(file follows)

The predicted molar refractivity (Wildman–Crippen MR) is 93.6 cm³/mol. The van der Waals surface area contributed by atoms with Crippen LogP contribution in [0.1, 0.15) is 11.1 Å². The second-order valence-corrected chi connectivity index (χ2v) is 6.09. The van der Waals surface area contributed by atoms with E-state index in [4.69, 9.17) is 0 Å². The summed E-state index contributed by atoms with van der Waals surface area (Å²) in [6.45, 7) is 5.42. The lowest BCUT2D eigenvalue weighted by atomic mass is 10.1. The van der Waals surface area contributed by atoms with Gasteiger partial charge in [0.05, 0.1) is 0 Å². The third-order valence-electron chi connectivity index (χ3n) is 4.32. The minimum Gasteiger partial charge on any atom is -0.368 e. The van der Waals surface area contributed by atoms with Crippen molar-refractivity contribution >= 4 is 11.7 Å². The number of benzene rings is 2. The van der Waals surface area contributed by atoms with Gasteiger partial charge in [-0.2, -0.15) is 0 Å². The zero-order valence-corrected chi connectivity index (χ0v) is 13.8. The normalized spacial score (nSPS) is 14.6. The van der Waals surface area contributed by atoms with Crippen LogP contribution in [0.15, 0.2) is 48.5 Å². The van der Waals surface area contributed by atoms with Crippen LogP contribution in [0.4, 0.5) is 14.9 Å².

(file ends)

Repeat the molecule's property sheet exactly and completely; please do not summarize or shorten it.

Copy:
The predicted molar refractivity (Wildman–Crippen MR) is 93.6 cm³/mol. The van der Waals surface area contributed by atoms with Crippen LogP contribution in [0.1, 0.15) is 11.1 Å². The second-order valence-corrected chi connectivity index (χ2v) is 6.09. The van der Waals surface area contributed by atoms with E-state index in [4.69, 9.17) is 0 Å². The summed E-state index contributed by atoms with van der Waals surface area (Å²) in [6.45, 7) is 5.42. The lowest BCUT2D eigenvalue weighted by atomic mass is 10.1. The van der Waals surface area contributed by atoms with Gasteiger partial charge in [0.05, 0.1) is 0 Å². The third-order valence-electron chi connectivity index (χ3n) is 4.32. The minimum Gasteiger partial charge on any atom is -0.368 e. The van der Waals surface area contributed by atoms with Crippen molar-refractivity contribution >= 4 is 11.7 Å². The number of benzene rings is 2. The van der Waals surface area contributed by atoms with Gasteiger partial charge in [-0.2, -0.15) is 0 Å². The zero-order valence-corrected chi connectivity index (χ0v) is 13.8. The normalized spacial score (nSPS) is 14.6. The van der Waals surface area contributed by atoms with Crippen LogP contribution in [0.15, 0.2) is 48.5 Å². The van der Waals surface area contributed by atoms with Crippen LogP contribution in [0.4, 0.5) is 14.9 Å².